It’s Not About You: Why Sharing Beats Shouting
That page isn’t going to fill itself.
You’ve been staring at the computer for a while now. Civilisations have risen and fallen in the time it’s taken you to write a paragraph, and you deleted that long ago.
So what’s so hard about words?
Here’s the stumper, content fans: In a world where (in theory) anyone can be heard by everyone, we reckon that’s the aim. We believe that every post should be eye-opening, incendiary, unique, ground-breaking and just plain smart, and we reckon we should be able to pull it out of our heads like a children’s party clown.
We exhaust ourselves in the largest town square in human history; an amphitheatre of chirpy hashtag gladiators faking-it-until-we-make-it with whatever we can find to swing around. And after all that, we’ve forgotten the most important life lesson; The one we’ve learned from a lifetime of dinner parties, company meetings and quiz shows.
No one likes the smart-arse that knows everything.
So what’s the alternative?
Accept you’re learning. Accept the universe is a vast place full of ancient and emerging knowledge, and that we’re only scraping the surface. Accept that not everything is the final answer, and that you don’t have to be at the end to start writing.
Write about the journey you’re on, not the one you think you’ve finished.
If you’re staring at a blank page right now, willing the end of the universe, try this:
Often, when blogging or creating content, we rack our brains thinking about what we know that makes us special, informed and authoritative. And unless you swallowed the Internet recently, you’re going to run out of steam pretty quickly.
So instead of thinking about the answers we know, why not think about what answers we want to know?
Instead of pulling a muscle trying to answer everything ourselves, we can create compelling content by tapping into our contact book. It’s a technique used by everyone from journalists, bloggers, podcasters, and anyone who ever looked for a restaurant tip on TripAdvisor. And you don’t need a socialite’s pocket book to do it.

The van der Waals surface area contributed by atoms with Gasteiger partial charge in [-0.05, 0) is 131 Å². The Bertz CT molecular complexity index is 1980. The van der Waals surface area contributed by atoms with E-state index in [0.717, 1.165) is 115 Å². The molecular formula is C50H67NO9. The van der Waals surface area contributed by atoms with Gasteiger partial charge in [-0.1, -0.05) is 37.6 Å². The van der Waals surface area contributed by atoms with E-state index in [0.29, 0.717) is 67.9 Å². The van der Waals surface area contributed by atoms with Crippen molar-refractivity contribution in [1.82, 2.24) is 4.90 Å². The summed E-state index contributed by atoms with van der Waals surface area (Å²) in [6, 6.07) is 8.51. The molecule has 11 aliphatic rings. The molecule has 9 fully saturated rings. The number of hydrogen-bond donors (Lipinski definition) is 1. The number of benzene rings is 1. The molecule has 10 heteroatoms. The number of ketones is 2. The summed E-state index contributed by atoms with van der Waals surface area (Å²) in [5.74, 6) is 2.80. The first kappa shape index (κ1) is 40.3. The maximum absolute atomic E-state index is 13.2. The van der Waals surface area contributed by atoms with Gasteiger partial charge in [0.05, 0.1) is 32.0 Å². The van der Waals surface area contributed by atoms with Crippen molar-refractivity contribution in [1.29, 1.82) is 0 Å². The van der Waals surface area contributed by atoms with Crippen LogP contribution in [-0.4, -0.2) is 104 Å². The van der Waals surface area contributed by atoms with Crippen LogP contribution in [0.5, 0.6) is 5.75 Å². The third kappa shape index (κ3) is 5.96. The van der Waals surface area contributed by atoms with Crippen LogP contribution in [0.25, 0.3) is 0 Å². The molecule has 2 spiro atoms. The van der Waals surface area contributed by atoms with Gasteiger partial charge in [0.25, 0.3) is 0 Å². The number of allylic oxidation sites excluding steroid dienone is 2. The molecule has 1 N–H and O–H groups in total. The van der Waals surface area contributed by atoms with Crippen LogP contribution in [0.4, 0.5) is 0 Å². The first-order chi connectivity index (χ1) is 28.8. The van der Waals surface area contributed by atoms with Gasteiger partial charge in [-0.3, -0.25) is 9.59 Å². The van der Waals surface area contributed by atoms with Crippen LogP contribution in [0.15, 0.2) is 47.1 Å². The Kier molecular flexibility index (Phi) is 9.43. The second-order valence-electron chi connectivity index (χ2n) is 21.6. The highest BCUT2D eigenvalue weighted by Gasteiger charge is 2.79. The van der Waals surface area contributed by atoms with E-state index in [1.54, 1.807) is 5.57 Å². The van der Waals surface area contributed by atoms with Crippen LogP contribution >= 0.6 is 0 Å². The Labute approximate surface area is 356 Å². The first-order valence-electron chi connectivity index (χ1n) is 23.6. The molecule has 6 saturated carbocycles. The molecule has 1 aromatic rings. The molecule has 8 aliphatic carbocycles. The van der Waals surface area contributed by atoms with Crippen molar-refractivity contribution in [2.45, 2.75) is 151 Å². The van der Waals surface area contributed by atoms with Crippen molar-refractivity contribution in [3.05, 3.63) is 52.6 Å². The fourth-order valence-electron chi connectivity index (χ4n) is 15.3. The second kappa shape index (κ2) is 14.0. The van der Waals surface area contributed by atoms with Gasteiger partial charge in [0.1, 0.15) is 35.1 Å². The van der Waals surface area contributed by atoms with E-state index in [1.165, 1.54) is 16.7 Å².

Struggling for advice? Interview a range of people who have done different things, and spark a debate.
SHARE WHAT YOU’VE FOUND
If you’re interested in mastering your craft, you’re on the hunt for knowledge. So what’s stopping you from sharing it when you’ve got it?
Most of the decent email newsletters in your inbox feature a selection of articles from people who aren’t the sender. That’s because they’ve realised that most subscribers want lessons, not lectures. They want to find out what’s going on, all the things that people are doing out there, and see what works for them.
That’s not to say that your twitter feed should just be a series of links, presented without content. Read widely, react, and invite discussion.
Which leads us to…
Fear the statement. Embrace the question.
We worry about what lurks in the comments these days. But the right enquiries can open up a world of knowledge. DO NOT ASSUME that your readers know less than you do, or that they’re hanging on every word. You can always learn something, or see something a different way.
The best bloggers and conversationalists are always open to hearing debate, learning about examples, and hearing different approaches.
Invite a conversation, and you’ll always get a better response.
UK-blogger and social technologist Christian Payne talks in a recent Anchor audio clip about the need to “connect with kindness”. It’s a fair point. People react far better to someone if they feel like they respect their view, and both learn more as a result.
Blogging isn’t about knowing everything. It’s about feeling for the answers to interesting questions.
So share your journey. Enjoy the ride. And keep us in the loop.
Want to learn more about creating great content? Get in touch!